The Next Race for Space: Google vs. Facebook

Today, a new Space Race is dawning, but it isn’t between two countries. It’s between two tech corporations, and they’re competing just as ferociously as the Cold War participants of yesteryear.

Between 1955 and 1972, the Space Race inspired both the United States and the Soviet Union to compete with each other for cosmic dominance. There weren’t any rules. There weren’t any defining goals. It was two major competitors locked in one-upmanship as each attempted to probe further, better, and more elegantly into space. After the United States on the Moon, the competition wound down, and while there have been developments and ongoing research in space since, no country has explored the potential of the cosmos with equal ferocity.

Today, a new Space Race is dawning, but it isn’t between two countries. It’s between two tech corporations, and they’re competing just as ferociously as the Cold War participants of yesteryear. Google and Facebook, two of the most dominant online forces in the world, are now working on independent competing projects to beam global Internet access from outer space—and no matter how it turns out, consumers stand to benefit greatly.

Google’s Vision

First, let’s take a look at Google’s current efforts and their vision for universal Internet access. Back in 2013, the company introduced its ideas for global Internet with Project Loon, which still exists today. The plan was to have a series of hot-air balloons floating around remote locations to beam down Internet access. If the hot-air balloon idea seems silly, consider the fact that their balloons have been known to stay in the air for over 100 days, providing Internet connection speeds of 22 MB per second.

There are real limitations to Project Loon, however, and Google intends to step up its efforts by reaching out of the atmosphere. Google recently acquired the drone company Titan Aerospace, with the intention of creating drone planes to circle the globe—which could be used for Internet provision or for mapping purposes.

Even more interesting are Google’s plans to launch a fleet of satellites in the near future, which according to The Wall Street Journal will cost up to $3 billion to produce and launch. These satellites would be able to provide global Internet access, not just access for remote areas, but the project is still in the planning phase.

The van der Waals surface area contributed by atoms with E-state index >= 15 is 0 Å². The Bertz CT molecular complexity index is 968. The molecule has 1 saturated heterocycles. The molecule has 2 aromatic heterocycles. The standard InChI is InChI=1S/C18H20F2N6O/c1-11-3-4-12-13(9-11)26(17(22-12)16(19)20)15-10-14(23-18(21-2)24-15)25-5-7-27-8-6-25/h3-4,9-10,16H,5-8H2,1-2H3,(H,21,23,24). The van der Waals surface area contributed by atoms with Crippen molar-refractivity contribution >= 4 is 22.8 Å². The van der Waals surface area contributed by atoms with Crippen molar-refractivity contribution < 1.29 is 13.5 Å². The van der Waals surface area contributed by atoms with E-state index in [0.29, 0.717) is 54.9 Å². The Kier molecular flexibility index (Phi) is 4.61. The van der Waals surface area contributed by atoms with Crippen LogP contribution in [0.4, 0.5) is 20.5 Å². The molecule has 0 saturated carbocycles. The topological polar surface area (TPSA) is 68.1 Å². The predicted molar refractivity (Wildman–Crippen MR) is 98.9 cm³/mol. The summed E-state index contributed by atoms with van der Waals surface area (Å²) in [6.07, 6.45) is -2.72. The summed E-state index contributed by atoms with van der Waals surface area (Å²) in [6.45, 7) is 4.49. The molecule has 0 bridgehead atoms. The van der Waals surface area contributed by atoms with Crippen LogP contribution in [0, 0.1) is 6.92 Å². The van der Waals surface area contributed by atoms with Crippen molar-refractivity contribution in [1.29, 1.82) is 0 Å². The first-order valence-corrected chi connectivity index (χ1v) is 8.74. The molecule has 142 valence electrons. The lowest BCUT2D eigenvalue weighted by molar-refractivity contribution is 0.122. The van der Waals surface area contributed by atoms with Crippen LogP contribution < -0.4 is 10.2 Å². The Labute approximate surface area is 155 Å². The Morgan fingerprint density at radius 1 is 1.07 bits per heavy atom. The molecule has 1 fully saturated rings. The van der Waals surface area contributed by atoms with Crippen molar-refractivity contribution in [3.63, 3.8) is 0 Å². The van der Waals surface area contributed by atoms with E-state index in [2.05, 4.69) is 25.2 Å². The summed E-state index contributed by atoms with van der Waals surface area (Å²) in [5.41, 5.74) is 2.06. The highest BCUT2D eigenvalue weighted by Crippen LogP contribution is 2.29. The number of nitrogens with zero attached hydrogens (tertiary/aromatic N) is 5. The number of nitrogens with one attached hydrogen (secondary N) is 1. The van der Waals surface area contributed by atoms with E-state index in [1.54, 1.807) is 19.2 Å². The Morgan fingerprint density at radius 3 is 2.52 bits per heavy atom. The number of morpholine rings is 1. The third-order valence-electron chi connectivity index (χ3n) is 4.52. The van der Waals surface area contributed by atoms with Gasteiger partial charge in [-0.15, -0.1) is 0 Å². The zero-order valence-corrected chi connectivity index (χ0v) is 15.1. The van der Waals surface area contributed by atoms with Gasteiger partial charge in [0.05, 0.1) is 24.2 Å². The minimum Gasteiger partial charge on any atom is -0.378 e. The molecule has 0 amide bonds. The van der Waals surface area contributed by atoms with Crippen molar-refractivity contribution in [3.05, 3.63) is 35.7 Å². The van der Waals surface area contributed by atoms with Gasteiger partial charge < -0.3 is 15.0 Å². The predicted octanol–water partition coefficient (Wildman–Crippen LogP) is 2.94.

Facebook’s Vision

The rivalry between Google and Facebook is evident, as Facebook attempted to acquire Titan Aerospace before Google jumped on board. Undiscouraged, Mark Zuckerberg recently launched a service called, which takes advantage of existing mobile phone networks to close the gap between portions of the world with mobile coverage but without Internet access. In a related formal announcement, Zuckerberg made his plans clear: Facebook intends to launch a fleet of atmospheric drones to fly, unmanned, around the world and beam basic Internet access straight to every corner of the globe.

Does that sound familiar? It should. While Google is working on both aerial drones and outer space satellites, Facebook is essentially striving to achieve the same goal.

SpaceX: The Third Player

Joining the party is Elon Musk, whose company SpaceX is preparing to launch its own series of 700 satellites in order to provide constant, universal Internet access. SpaceX already has ample rocket propulsion and space technology to get the satellites into orbit—the only problem it has is getting the actual service to the masses from there. In terms of technological development, SpaceX is currently outclassing both Google and Facebook—but Google and Facebook may have access to more funding and more popular appeal.

Who’s Going to Win?

There are a number of complicating factors preventing each of these major players from moving forward any time soon. It’s a brand new idea, so technological and logistical hiccups are an inevitability as these tech giants discover new challenges to this type of Internet provision. Add in the ambiguous regulatory and legal hurdles that are bound to come up, and these companies may be locked in developmental limbo for years.